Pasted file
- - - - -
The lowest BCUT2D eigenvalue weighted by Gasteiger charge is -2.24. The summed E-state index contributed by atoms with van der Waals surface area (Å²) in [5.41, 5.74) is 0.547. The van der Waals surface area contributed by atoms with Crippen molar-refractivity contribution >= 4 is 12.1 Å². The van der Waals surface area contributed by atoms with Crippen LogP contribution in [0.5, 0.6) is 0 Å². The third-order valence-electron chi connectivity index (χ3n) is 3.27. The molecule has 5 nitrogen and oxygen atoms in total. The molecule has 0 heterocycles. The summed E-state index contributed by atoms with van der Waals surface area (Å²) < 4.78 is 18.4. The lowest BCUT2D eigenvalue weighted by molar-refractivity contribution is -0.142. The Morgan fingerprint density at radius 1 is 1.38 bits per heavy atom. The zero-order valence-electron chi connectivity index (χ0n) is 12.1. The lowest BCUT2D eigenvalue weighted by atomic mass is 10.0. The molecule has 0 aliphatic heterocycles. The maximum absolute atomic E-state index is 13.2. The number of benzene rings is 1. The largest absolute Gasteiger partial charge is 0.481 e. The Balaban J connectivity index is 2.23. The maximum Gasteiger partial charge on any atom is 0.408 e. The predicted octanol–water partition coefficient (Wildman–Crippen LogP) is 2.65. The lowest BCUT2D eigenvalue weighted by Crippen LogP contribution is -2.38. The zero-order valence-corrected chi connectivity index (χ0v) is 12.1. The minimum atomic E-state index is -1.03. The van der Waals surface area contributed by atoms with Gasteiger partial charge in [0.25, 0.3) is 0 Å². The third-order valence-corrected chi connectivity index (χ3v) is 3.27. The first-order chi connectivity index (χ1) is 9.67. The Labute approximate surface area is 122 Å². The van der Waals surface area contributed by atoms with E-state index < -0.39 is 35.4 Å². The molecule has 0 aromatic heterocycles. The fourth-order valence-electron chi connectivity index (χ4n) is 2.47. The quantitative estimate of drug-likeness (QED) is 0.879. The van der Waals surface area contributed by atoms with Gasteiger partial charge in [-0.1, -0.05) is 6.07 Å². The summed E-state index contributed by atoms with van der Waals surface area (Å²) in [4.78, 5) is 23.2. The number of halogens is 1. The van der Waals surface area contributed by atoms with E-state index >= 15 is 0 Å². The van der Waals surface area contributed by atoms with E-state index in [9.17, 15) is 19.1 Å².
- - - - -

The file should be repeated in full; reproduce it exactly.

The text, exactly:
The lowest BCUT2D eigenvalue weighted by Gasteiger charge is -2.24. The summed E-state index contributed by atoms with van der Waals surface area (Å²) in [5.41, 5.74) is 0.547. The van der Waals surface area contributed by atoms with Crippen molar-refractivity contribution >= 4 is 12.1 Å². The van der Waals surface area contributed by atoms with Crippen LogP contribution in [0.5, 0.6) is 0 Å². The third-order valence-electron chi connectivity index (χ3n) is 3.27. The molecule has 5 nitrogen and oxygen atoms in total. The molecule has 0 heterocycles. The summed E-state index contributed by atoms with van der Waals surface area (Å²) < 4.78 is 18.4. The lowest BCUT2D eigenvalue weighted by molar-refractivity contribution is -0.142. The Morgan fingerprint density at radius 1 is 1.38 bits per heavy atom. The zero-order valence-electron chi connectivity index (χ0n) is 12.1. The lowest BCUT2D eigenvalue weighted by atomic mass is 10.0. The molecule has 0 aliphatic heterocycles. The maximum absolute atomic E-state index is 13.2. The number of benzene rings is 1. The largest absolute Gasteiger partial charge is 0.481 e. The Balaban J connectivity index is 2.23. The maximum Gasteiger partial charge on any atom is 0.408 e. The predicted octanol–water partition coefficient (Wildman–Crippen LogP) is 2.65. The lowest BCUT2D eigenvalue weighted by Crippen LogP contribution is -2.38. The zero-order valence-corrected chi connectivity index (χ0v) is 12.1. The minimum atomic E-state index is -1.03. The van der Waals surface area contributed by atoms with Gasteiger partial charge in [0.25, 0.3) is 0 Å². The third-order valence-corrected chi connectivity index (χ3v) is 3.27. The first-order chi connectivity index (χ1) is 9.67. The Labute approximate surface area is 122 Å². The van der Waals surface area contributed by atoms with E-state index < -0.39 is 35.4 Å². The molecule has 0 aromatic heterocycles. The fourth-order valence-electron chi connectivity index (χ4n) is 2.47. The quantitative estimate of drug-likeness (QED) is 0.879. The van der Waals surface area contributed by atoms with Gasteiger partial charge in [-0.1, -0.05) is 6.07 Å². The summed E-state index contributed by atoms with van der Waals surface area (Å²) in [4.78, 5) is 23.2. The number of halogens is 1. The van der Waals surface area contributed by atoms with E-state index >= 15 is 0 Å². The van der Waals surface area contributed by atoms with E-state index in [9.17, 15) is 19.1 Å².